The Vertical Sleeve gastrectomy (VSG) is a purely restrictive procedure. During the procedure approximately 60-85% of the stomach is removed, creating a “sleeve” or tubular stomach. This procedure can be used on its own, or as a first stage of a two stage procedure. The procedure is done by laparoscopy. Because part of the stomach is removed, this procedure is not reversible.
During Sleeve gastrectomy, the right side of the stomach is completely removed. This leaves a sleeve or tubular shaped stomach. The remaining volume is about 60-110 cc.
No reconnection needs to be made with the intestines. No foreign object is implanted in the body.
How it Works
The stomach functions as before, but the quantity of food that can be taken is considerably restricted. The nerves of the stomach and the outlet valve of the stomach stay intact (pylorus), in contrary to other surgical procedures. Hence dumping syndrome is not a problem.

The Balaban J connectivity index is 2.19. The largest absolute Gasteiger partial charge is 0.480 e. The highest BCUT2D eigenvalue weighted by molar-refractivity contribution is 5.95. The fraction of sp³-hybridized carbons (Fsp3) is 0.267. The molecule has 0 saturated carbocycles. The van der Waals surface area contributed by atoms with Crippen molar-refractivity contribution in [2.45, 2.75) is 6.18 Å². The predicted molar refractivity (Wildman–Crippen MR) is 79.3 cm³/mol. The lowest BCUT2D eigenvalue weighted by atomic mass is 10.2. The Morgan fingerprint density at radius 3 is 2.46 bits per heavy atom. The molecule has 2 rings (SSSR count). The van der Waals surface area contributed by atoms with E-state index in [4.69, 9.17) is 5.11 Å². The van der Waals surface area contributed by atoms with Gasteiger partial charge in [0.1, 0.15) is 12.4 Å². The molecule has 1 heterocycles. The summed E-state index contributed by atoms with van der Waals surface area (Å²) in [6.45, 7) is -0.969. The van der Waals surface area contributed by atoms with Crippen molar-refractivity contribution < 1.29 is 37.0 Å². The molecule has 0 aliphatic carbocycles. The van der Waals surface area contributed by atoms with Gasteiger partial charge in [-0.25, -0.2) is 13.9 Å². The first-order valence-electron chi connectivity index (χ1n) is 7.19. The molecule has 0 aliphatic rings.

This procedure is well tailored for extremely obese patients, as step one in a two-step procedure. Further bariatric surgery will then follow after initial important weight loss. It is also a good option as a primary bariatric procedure in patients with a BMI of 30+, that already have deficiencies in vitamins, anaemia, Crohns and other condition.
Patients can expect to loose about 60-80% of excess body weight in 12-24 month time provided that they follow the recommended post-surgery diet as prescribed by the Nutritionist and Dr. Dillemans.
Normal function of the stomach. A feeling of saturation is achieved by eating a smaller meal. Also as the greater curvature of the stomach is removed, less hormone is produced. This hormone (ghrelin) makes a person feel hungry. It may be used as the first stage operation of a two-stage procedure.